The Public Act 260 of 2014 became effective January 1, 2015. This law provides people direct access to physical therapy without a referral for up to 21 days or 10 treatment visits, whichever occurs first. People can also see a physical therapist directly for injury prevention and fitness promotion without a referral.
Many conditions are successfully treated by hands-on treatment and individualized exercise programs provided by your physical therapist. Painful and expensive surgeries can be put off and sometimes even eradicated altogether. Plus, physical therapy has been known to reduce and sometimes even eliminate the need for dangerously addictive painkillers. Physical therapists are also highly trained in identifying conditions that might need further evaluation or medical treatment and can include primary care physicians when needed.
Direct Access Benefits
Direct Access to Michigan Physical Therapists provides many benefits, including but not limited to:
- You will have much quicker access the treatment you deserve.
- While each patient case is different, clinical research shows that Direct Access should save you money.
- Direct Access physical therapy is safe. Physical therapists receive extensive training in diagnosing the source of your pain and developing personalized treatments that help. According to the American Physical Therapy Association (APTA), physical therapists have very low rates of malpractice, and states with full Direct Access show no increase in malpractice suits than states without strict regulations.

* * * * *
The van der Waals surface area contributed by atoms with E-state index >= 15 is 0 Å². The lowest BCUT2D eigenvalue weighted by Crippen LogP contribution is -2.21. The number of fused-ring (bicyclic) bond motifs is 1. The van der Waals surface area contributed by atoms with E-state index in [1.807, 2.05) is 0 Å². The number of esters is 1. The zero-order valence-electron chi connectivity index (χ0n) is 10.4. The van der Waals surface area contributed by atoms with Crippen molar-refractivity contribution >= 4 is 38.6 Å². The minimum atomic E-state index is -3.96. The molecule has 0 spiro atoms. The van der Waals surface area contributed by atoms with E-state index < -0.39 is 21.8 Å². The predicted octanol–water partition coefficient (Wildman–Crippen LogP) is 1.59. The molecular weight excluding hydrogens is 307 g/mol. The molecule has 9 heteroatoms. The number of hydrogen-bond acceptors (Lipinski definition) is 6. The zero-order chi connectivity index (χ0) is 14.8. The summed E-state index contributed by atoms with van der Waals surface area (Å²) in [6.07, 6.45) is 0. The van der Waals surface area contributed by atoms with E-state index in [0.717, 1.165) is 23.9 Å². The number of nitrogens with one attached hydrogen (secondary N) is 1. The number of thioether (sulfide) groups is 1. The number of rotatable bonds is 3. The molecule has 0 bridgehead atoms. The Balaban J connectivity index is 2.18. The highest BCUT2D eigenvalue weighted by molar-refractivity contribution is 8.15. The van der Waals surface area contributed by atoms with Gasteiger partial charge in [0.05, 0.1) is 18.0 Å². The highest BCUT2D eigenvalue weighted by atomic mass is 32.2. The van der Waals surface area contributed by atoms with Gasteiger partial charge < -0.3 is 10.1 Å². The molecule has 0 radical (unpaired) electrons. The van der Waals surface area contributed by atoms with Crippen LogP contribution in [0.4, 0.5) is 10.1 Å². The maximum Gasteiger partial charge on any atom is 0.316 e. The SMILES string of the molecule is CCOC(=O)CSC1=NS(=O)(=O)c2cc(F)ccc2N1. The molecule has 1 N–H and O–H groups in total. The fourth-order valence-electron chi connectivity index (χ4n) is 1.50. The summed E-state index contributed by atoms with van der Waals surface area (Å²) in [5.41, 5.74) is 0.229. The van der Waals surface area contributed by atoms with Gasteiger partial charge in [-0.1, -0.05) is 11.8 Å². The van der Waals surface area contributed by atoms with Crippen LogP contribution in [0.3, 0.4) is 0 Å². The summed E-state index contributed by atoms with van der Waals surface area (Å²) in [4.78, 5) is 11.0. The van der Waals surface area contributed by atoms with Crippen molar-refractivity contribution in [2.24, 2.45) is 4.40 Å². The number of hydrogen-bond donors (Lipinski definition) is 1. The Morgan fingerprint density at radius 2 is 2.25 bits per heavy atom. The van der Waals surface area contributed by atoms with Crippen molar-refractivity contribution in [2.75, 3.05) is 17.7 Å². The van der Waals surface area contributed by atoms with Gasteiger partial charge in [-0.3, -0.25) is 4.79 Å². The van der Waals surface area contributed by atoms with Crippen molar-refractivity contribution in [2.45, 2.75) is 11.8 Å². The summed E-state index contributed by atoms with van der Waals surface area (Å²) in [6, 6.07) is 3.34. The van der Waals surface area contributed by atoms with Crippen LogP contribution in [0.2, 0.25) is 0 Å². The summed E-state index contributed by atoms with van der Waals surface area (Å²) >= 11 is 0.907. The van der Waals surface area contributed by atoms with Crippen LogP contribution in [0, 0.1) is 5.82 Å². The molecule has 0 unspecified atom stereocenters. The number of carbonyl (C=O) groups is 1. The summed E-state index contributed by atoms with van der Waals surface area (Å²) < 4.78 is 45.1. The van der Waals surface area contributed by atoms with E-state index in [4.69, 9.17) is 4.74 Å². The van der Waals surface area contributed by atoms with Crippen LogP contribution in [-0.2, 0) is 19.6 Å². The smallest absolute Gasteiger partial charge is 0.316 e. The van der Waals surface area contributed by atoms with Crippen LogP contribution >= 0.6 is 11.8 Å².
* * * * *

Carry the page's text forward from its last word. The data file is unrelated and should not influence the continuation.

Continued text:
- Physical therapy visits last 30-60 minutes so your condition is thoroughly evaluated.
- Seeing a physical therapist first, in many cases, will result in fewer overall treatment sessions.
- Some form of direct access to physical therapy is legal in every state of the United States, The District of Columbia and the US Virgin Islands.
Direct Access Limitations
There are also guidelines and restrictions for direct access to physical therapy in Michigan, which include:
- Treatment without a referral can only be provided for up to 21 (21) consecutive business days or ten (10) treatment visits, whichever occurs first.
- Effective December 31, 2009, an individual seeking a license to engage in the practice of physical therapy must hold a doctorate degree from a nationally accredited physical therapy program. However, all individuals who held a physical therapy license from Michigan or another state before December 31, 2009 would be granted grandfather status and would not be required to hold a doctoral level degree.
- If a physical therapist had reasonable cause to believe that a patient had symptoms or conditions requiring services beyond the scope of practice of physical therapy, he or she would have to refer the patient to an appropriate health care practitioner.
- If a patient did not show reasonable response to physical therapy treatment in a time period consistent with standards of practice established by the Department of Consumer and Industry Services (CIS), the physical therapist would have to consult with an appropriate health care practitioner.
Although under Michigan law we are able to treat patients without a script from a physician, most insurance companies require a signed plan of care by a physician before covering physical therapy services. Our clinic will send your physician a plan of care.
Even with direct access laws in effect, some insurance companies still require a physician's referral before covering physical therapy treatment.